/ Shopping

Would in-store robots get you back on the high-street?

Alongside the perspex screens and hand sanitiser stations, major retailers are launching innovations to tempt us away from online shopping. Will they work?

You don’t expect to meet R2-D2 in the cereal aisle, but in certain Asda stores you may well come face to face with a fully automated robot cleaner that wouldn’t look out of place in a galaxy far, far away.

The UK supermarket is reportedly trialling AI cleaning robots in a bid to prove its cleanliness credentials. And it’s not the only retailer innovating in the COVID era. 

Read all the latest COVID-19 news and advice on our dedicated hub

In-store innovations

With coronavirus spreading more easily inside than outside, Selfridges has set up an outdoor market behind its store. 

M&S has launched a new-format outlet in Nottingham which it calls ‘fit for the new world’. It doesn’t have robots, but it does have wi-fi and will be ‘seamlessly integrated’ with its checkout-free Mobile Pay Go app. 

Speaking of checkout-free, Amazon is making the move to offline shopping, reportedly planning to open 30 stores in the UK, none of which will require you to pay at a till – you’ll simply be charged for whatever’s in your bag as you exit.

And then there’s John Lewis, which has proposed everything from stocking second-hand goods to transforming its stores into homes for affordable rent. 

Sainsbury’s is also trialling a virtual queuing system.

The end of the high street?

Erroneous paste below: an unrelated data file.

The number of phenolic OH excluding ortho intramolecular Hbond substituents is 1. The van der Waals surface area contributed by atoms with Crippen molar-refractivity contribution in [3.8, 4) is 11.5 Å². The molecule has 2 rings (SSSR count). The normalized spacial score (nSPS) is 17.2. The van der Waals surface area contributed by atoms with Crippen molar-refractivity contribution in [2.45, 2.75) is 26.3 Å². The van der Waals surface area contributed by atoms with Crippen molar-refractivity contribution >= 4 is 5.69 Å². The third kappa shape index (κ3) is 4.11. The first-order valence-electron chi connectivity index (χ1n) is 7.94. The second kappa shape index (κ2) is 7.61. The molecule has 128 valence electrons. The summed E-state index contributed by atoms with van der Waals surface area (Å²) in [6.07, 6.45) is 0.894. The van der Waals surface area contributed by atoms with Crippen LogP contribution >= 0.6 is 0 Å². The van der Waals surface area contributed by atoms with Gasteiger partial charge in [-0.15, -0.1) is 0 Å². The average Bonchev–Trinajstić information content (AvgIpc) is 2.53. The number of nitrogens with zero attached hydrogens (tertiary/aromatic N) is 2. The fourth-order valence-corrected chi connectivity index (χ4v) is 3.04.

Experts were predicting the ‘death of the high street’ long before COVID-19, but the pandemic has really accelerated things. Thousands of jobs have been lost, and household name shops have been shuttered. 

Online shopping, on the other hand, is thriving, accounting for 40% of sales according to analysts KPMG. 

These offline innovations show there’s life in the high street yet, but will they make a difference?

Will flashy tactics get you reaching for your shopping mask, or would you rather shop online until it’s safer?

Would these latest innovations convince you to shop in-store?
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Had you already switched to online shopping before the pandemic?

Let us know in the comments

Comments

We will continue to shop from home for now but hope the shops will still be there when we eventually venture into them again.

I have tried to buy several things online recently but they have only been available in-store. Do stores think this will get us to go into their stores instead of shopping online? They need to think again as we look elsewhere online and they lose a sale.

The big problem with automation is that people lose their jobs – jobs that are in short supply at the moment.